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MRSA Clinical Isolates Harboring mecC Gene Imply Zoonotic Transmission to Humans and Colonization by Biofilm Formation

MRSA Clinical Isolates Harboring mecC Gene Imply Zoonotic Transmission to Humans and Colonization by Biofilm Formation

Salman Hussain1, Basit Zeshan2*, Rabiya Arshad1, Saba Kabir1 and Naveed Ahmed3

1Department of Microbiology, Faculty of Life Sciences, University of Central Punjab, Lahore 
2Faculty of Sustainable Agriculture, Universiti Malaysia Sabah, Sandakan Campus, Locked Bag No.3, Sandakan 90509, Sabah, Malaysia
3Department of Medical Microbiology and Parasitology, School of Medical Sciences, Universiti Sains Malaysia, Kubang Kerian, 16150, Malaysia
* Corresponding author:


This study was conducted for the molecular detection of the mecA, mecC, and nuc gene among MRSA and to investigate biofilm formation among the methicillin-resistant Staphylococcus aureus (MRSA) clinical isolates. A total of 208 different samples were collected and processed for phenotypic and genotypic identification of MRSA. All MRSA isolates were subjected to antibiotics sensitivity, cefoxitin disk diffusion test, and vancomycin minimum inhibitory concentration (MIC) E-test. The MRSA isolates were detected for the presence of mecA, mecC, and nuc genes. Congo red agar (CRA) method was used to assess the ability of isolates to form biofilms. The results of the study showed that the prevalence of MRSA was 48%. The MRSA isolates were highly resistant (100%) to penicillin, β lactamase inhibitors, cephalosporins, and macrolides. All the MRSA isolates were susceptible to vancomycin antibiotic drugs. Cefoxitin (30 µg) disk diffusion test showed 100% sensitivity and specificity for the identification of MRSA phenotypically. A total of 100 MRSA clinical isolates were positive for the mecA and nuc gene. Only 3 MRSA isolates were positive for the mecC gene. Congo red agar method showed that 20 (20%) isolates formed moderate biofilm while 80 (80%) isolates were non-biofilm forming. Multi drugs resistant and mecC gene-positive MRSA isolates are rapidly emerging in Pakistan. Therefore, the mecC gene should be detected along with the mecA gene for the identification of MRSA clinical isolates. It also requires early identification of biofilm formation and necessary interventions for its effective treatment and control.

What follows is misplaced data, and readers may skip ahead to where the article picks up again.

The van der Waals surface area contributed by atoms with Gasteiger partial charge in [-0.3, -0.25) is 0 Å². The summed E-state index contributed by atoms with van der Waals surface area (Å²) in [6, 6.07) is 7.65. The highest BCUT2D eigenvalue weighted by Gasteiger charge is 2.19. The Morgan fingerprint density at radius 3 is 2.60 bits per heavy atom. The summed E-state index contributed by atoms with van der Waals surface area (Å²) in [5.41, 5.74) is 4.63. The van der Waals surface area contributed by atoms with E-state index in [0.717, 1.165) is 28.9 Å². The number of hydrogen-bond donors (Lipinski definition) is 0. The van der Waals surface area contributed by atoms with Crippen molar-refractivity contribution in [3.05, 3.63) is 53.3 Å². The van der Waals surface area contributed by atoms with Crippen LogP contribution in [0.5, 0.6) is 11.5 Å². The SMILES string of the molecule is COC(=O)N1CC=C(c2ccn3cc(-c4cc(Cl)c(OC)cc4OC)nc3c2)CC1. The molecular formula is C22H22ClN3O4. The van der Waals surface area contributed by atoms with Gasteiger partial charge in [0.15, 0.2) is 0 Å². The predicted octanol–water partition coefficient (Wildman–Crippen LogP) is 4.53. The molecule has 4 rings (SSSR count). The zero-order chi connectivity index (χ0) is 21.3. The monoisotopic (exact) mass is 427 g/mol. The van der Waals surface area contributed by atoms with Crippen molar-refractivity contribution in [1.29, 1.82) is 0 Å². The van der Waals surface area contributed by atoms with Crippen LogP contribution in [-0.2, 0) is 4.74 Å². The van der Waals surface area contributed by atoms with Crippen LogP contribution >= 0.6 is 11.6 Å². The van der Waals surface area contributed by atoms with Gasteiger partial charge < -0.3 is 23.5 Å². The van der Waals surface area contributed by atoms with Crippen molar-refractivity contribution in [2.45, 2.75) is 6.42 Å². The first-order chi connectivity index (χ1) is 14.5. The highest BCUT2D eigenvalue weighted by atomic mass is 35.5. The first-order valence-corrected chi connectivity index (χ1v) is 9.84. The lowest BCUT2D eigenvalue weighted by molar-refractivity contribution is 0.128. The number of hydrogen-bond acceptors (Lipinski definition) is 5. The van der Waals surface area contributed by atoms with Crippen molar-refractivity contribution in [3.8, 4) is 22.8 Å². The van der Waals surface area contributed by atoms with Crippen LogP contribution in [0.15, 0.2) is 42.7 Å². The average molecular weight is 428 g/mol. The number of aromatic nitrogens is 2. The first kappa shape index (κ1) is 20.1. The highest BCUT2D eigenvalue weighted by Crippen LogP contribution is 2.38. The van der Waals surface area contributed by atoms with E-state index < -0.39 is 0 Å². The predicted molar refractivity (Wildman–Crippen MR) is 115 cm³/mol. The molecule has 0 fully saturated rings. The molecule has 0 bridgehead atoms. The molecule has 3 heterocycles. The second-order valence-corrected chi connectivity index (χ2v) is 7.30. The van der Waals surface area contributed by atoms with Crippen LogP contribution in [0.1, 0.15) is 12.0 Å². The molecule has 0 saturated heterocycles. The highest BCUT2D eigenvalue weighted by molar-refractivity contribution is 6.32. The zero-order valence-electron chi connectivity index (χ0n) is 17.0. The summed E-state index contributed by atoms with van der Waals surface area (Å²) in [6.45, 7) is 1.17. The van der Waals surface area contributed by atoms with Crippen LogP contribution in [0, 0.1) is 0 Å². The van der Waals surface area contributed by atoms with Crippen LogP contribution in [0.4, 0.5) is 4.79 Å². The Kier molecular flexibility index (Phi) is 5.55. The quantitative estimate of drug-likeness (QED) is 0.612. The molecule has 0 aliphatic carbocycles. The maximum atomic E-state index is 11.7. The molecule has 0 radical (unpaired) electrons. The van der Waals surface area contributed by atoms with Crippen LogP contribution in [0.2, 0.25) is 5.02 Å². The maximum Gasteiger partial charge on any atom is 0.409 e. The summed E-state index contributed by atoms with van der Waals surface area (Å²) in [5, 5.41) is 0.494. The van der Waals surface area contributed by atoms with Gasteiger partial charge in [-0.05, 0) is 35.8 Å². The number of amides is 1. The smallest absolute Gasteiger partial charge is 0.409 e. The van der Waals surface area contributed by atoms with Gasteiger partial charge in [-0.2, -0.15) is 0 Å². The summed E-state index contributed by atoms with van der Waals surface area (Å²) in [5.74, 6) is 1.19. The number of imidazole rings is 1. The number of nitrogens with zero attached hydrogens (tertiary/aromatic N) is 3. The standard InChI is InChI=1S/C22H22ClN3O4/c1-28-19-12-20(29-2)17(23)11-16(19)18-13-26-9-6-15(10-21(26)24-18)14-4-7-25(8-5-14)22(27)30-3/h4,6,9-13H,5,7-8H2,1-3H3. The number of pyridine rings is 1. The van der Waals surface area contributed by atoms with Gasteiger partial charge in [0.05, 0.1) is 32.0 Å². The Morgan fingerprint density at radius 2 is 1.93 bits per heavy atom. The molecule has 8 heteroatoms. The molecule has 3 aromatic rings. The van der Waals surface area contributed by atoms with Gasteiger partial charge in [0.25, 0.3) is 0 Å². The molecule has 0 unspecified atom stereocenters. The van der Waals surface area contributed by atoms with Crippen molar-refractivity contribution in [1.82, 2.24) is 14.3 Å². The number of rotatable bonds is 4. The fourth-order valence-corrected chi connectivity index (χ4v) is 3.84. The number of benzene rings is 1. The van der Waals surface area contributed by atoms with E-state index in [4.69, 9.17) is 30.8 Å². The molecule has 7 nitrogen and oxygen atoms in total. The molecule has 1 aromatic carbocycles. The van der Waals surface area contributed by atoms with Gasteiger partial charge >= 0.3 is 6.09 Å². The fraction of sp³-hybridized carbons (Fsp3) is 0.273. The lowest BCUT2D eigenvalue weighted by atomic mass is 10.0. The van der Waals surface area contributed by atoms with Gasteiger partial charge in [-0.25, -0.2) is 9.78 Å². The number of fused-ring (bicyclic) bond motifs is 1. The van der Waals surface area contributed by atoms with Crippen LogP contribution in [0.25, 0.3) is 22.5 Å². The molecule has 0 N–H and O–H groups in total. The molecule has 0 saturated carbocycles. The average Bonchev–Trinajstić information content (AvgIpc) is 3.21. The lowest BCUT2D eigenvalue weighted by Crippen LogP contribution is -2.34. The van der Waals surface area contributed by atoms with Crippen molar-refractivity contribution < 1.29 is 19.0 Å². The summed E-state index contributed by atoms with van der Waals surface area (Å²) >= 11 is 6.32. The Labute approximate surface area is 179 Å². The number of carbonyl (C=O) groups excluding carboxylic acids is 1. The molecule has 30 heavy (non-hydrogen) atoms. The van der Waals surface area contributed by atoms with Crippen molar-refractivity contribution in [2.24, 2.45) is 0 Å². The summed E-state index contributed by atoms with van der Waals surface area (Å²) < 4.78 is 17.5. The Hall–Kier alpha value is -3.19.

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Pakistan Journal of Zoology


Vol. 55, Iss. 2, Pages 501-1002


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